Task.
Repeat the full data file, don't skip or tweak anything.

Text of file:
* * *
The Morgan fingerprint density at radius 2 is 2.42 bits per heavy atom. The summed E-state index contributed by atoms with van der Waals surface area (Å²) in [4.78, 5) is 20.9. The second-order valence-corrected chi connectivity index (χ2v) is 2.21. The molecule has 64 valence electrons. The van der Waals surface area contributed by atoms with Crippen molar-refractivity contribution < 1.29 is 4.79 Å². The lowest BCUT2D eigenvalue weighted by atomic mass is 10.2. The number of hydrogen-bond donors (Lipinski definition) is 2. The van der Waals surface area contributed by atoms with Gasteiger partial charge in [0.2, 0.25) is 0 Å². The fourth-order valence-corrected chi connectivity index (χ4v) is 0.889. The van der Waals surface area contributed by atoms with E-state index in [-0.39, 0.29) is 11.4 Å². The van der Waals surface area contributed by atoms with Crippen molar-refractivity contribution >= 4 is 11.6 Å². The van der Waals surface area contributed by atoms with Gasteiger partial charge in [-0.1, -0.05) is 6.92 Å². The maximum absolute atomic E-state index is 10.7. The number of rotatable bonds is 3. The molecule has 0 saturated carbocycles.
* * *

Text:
The Morgan fingerprint density at radius 2 is 2.42 bits per heavy atom. The summed E-state index contributed by atoms with van der Waals surface area (Å²) in [4.78, 5) is 20.9. The second-order valence-corrected chi connectivity index (χ2v) is 2.21. The molecule has 64 valence electrons. The van der Waals surface area contributed by atoms with Crippen molar-refractivity contribution < 1.29 is 4.79 Å². The lowest BCUT2D eigenvalue weighted by atomic mass is 10.2. The number of hydrogen-bond donors (Lipinski definition) is 2. The van der Waals surface area contributed by atoms with Gasteiger partial charge in [0.2, 0.25) is 0 Å². The fourth-order valence-corrected chi connectivity index (χ4v) is 0.889. The van der Waals surface area contributed by atoms with E-state index in [-0.39, 0.29) is 11.4 Å². The van der Waals surface area contributed by atoms with Crippen molar-refractivity contribution >= 4 is 11.6 Å². The van der Waals surface area contributed by atoms with Gasteiger partial charge in [-0.1, -0.05) is 6.92 Å². The maximum absolute atomic E-state index is 10.7. The number of rotatable bonds is 3. The molecule has 0 saturated carbocycles.